Sites Reservoir: Water for Dry Years
The water that Californians use for drinking, recreating and protecting the environment moves through a system that is arguably the most complex in the world.
Sites Reservoir Benefits
- Reliable dry-year water supply for California communities, farms and businesses
- Improved water quality
- Groundwater recharge
- Flood management
- Contribution to California’s renewable energy goals
- Environmental water in drier periods for native fish and Pacific Flyway habitat for migratory birds and other native species
- Recreational opportunities
- Creation and protection of middle-class jobs, including a large skilled workforce during seven-year construction
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Where is Sites Reservoir?
The Sites Reservoir Project will be situated on the west side of the Sacramento Valley, approximately 10 miles west of Maxwell, Calif., in Glenn and Colusa Counties. The Sacramento Valley is a unique region, known for its farming community, rich agricultural benefits, and natural beauty. The region has been considered ideal for off-stream water storage since the 1980s, and the proposal is widely supported by local community leaders, residents, as well as state water managers and water agencies from the Bay Area to Southern California.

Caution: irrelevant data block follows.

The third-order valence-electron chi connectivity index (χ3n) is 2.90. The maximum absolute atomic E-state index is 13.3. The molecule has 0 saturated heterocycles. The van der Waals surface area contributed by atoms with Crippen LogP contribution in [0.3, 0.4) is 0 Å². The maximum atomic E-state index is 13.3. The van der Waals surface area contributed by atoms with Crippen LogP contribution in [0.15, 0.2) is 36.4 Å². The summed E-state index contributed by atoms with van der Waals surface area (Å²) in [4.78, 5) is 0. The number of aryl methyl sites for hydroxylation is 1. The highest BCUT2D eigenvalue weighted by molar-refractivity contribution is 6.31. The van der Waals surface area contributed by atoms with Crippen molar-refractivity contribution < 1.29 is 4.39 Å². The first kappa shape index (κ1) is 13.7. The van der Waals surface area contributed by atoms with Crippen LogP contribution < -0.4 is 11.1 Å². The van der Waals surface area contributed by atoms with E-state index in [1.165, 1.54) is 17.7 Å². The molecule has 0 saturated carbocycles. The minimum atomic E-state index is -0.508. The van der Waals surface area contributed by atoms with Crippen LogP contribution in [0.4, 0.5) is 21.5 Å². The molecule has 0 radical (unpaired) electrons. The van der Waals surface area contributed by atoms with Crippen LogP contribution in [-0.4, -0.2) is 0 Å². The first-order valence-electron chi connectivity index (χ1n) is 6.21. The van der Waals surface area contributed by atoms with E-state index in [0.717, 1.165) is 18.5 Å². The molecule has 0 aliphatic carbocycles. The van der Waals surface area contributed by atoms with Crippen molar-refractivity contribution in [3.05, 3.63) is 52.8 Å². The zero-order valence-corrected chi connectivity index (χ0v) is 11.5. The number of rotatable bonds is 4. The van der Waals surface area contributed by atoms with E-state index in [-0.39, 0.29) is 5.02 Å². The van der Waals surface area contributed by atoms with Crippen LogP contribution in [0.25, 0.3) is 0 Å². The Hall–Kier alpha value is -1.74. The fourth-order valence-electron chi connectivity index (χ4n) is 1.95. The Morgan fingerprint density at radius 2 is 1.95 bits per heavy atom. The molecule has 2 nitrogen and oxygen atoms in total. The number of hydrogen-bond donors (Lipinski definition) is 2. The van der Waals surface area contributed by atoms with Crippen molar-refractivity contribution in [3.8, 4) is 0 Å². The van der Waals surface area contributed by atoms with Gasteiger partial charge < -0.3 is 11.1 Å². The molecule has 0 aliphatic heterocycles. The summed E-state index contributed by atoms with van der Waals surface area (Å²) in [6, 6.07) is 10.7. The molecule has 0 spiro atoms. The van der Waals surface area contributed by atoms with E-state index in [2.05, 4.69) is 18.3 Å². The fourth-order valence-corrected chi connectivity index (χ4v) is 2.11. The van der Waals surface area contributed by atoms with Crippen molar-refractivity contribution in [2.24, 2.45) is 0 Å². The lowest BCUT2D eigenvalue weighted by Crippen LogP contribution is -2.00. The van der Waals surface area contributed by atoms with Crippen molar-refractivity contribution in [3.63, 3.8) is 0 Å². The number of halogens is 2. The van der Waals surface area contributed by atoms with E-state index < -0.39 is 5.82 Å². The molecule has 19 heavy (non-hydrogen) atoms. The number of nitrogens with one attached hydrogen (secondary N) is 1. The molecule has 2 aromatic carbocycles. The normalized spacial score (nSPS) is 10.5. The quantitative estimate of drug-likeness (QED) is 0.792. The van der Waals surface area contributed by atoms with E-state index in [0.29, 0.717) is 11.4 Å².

How Sites Reservoir Will Work
Sites Reservoir would capture and store stormwater flows from the Sacramento River – after all other water rights and regulatory requirements are met – for release in dry and critical years for environmental use and for California communities, farms, and businesses when it is so desperately needed.
When operated in coordination with other Northern California reservoirs such as Shasta, Oroville, and Folsom, which function as the backbone to both the Central Valley Project and the State Water Project, Sites Reservoir will greatly increase flexibility, reliability and resiliency of statewide water supplies in drier periods. Learn more about how Sites Reservoir will work.
Sites Reservoir Fast Facts
Creates additional 1.5 million acre-foot off-stream storage for drier periods
Increases Sacramento Valley water storage capacity
Creates reliable supplies for environmental, agricultural, and municipal uses
30 participating agencies representing communities across California
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